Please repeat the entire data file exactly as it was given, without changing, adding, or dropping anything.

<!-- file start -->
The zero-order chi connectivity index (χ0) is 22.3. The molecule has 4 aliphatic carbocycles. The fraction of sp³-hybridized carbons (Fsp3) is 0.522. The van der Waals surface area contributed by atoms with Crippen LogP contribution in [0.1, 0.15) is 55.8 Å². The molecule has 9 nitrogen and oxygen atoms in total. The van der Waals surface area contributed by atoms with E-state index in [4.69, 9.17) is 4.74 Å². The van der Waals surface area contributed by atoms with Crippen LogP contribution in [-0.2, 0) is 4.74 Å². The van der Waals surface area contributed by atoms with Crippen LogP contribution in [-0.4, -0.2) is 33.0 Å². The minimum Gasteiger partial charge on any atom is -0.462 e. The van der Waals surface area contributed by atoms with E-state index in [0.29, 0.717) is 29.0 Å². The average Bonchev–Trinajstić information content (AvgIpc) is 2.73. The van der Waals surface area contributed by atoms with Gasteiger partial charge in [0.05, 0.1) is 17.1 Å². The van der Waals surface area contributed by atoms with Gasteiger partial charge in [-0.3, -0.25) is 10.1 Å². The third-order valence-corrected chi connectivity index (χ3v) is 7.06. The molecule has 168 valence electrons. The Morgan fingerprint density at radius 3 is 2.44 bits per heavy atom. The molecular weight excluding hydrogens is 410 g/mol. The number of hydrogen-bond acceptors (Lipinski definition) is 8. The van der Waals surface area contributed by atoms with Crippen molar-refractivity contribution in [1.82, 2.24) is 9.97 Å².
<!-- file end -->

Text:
The zero-order chi connectivity index (χ0) is 22.3. The molecule has 4 aliphatic carbocycles. The fraction of sp³-hybridized carbons (Fsp3) is 0.522. The van der Waals surface area contributed by atoms with Crippen LogP contribution in [0.1, 0.15) is 55.8 Å². The molecule has 9 nitrogen and oxygen atoms in total. The van der Waals surface area contributed by atoms with E-state index in [4.69, 9.17) is 4.74 Å². The van der Waals surface area contributed by atoms with Crippen LogP contribution in [-0.2, 0) is 4.74 Å². The van der Waals surface area contributed by atoms with Crippen LogP contribution in [-0.4, -0.2) is 33.0 Å². The minimum Gasteiger partial charge on any atom is -0.462 e. The van der Waals surface area contributed by atoms with E-state index in [0.29, 0.717) is 29.0 Å². The average Bonchev–Trinajstić information content (AvgIpc) is 2.73. The van der Waals surface area contributed by atoms with Gasteiger partial charge in [0.05, 0.1) is 17.1 Å². The van der Waals surface area contributed by atoms with Gasteiger partial charge in [-0.3, -0.25) is 10.1 Å². The third-order valence-corrected chi connectivity index (χ3v) is 7.06. The molecule has 168 valence electrons. The Morgan fingerprint density at radius 3 is 2.44 bits per heavy atom. The molecular weight excluding hydrogens is 410 g/mol. The number of hydrogen-bond acceptors (Lipinski definition) is 8. The van der Waals surface area contributed by atoms with Crippen molar-refractivity contribution in [1.82, 2.24) is 9.97 Å².